Читать онлайн "100 Mistakes That Changed History: Backfires and Blunders That Collapsed Empires, Crashed Economies, and Altered the Course of Our World" автора Fawcett Bill - RuLIT.Net - Страница 73


The idea was to set up a target that was such a challenge and so enticing that Giap had to take the bait. To offer this, the French established a base near the town of Dien Bien Phu. This was in the far western part of Vietnam, near nothing except the Laotian border and across trackless jungle from just about anything else. Then, to sweeten its appeal as a target, Navarre built his base in a valley surrounded by steep mountains and did not occupy the mountains. Then Navarre moved most of his army there.

This location seemed to so favor the Viet Minh that they had to attack or lose credibility. Navarre also thought that it really favored him. He saw the battle in his mind and was sure how Giap would react. Since the French flew in all of their supplies and reinforcements, it wasn't too inconvenient to be far from everyone else. But the French general's expectation was that the dense jungles and distances would limit Giap to troops armed with only what they could bring with them. This would be men with rifles and little else. It was a long walk.

The Vietnamese had shown a liking, as they later did against the Americans, for human wave attacks. Navarre expected Giap to rush thousands of his rifle-armed guerrillas in suicidal charges at the base to be slaughtered by his planes, tanks, and artillery. Then, once the strength of the Viet Minh had been wasted, Navarre's army could easily pacify the rest of the country. His decisive battle would win the war, retrieve French honor, and provide an ideal position for the negotiators. And it would work if Giap did as expected.

But of course Giap did not do what Navarre wanted. He did summon every Vietnamese he could muster, but not for suicidal attacks. For months, the French would get glimpses of the guerrillas in the mountains around them, but they would vanish before the French airplanes could be called in for a strike. Viet Minh snipers regularly took shots into the camp, most at maximum range. But other than harassment, nothing happened for months at the French base in Dien Bien Phu.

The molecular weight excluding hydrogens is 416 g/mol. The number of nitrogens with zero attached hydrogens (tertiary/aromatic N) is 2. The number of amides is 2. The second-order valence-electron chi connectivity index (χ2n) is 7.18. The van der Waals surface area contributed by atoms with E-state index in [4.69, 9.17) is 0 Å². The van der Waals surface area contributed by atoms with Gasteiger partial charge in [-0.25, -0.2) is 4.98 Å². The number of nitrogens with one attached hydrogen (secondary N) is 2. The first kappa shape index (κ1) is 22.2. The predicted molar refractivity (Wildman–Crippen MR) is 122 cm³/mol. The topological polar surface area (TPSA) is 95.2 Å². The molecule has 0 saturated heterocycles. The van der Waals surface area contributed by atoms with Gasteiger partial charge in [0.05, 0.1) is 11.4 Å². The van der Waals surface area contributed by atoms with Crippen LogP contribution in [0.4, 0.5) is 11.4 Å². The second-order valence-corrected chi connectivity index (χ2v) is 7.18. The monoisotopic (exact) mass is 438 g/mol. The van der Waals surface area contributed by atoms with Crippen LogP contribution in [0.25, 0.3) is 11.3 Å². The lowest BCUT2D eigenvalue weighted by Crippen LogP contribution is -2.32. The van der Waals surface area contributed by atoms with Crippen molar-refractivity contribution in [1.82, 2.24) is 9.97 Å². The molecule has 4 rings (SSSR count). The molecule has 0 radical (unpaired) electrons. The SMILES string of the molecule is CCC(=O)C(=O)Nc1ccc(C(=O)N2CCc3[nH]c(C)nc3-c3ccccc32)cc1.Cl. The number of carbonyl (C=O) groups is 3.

What General Henri Navarre did not see was that during all those months of seeming inactivity, tens of thousands of peasants and guerrillas were hauling on their backs ammunition, artillery pieces broken down into parts, and everything else needed to win a modern battle against the arrogant French in the valley. Villagers would put one artillery shell weighing seventy or eighty pounds in a sling and spend weeks carrying it along jungle paths, which were invisible under the trees, to deliver them to caves cut into the mountains. Finally, the heights on every side of Dien Bien Phu were covered with dug-in artillery and mortar positions. Shells were stockpiled, and when the rainy season arrived, Giap was ready.

With the rain came the clouds. The clouds were so constant and thick that the French airplanes could not be used effectively. And the rain came on like a monsoon, because it was one. Soon the French tanks could not even move in the deep mud. Everything rusted and had mold. Then the Viet Minh attacked. The French camp was first subjected to a round-the-clock barrage. Thousands of artillery shells were fired. French casualties mounted, and the survivors began shooting blindly into the mountains. There was nothing Navarre's men could do. After several days of bombardment, the human wave attacks did begin. Yes, the Viet Minh losses were high, but the attacks succeeded. Section by section, building by building, the French perimeter contracted. Brave French Foreign Legionnaires attempted to parachute into the diminishing French-controlled area by jumping blindly through the clouds. This was before the era of controllable parachutes, and almost all of those volunteers were either killed or captured. When the airstrip was lost, there was no more hope. A short time later, the French command bunker was overrun. The decisive battle was over with a decisive result. The French had lost, and lost badly.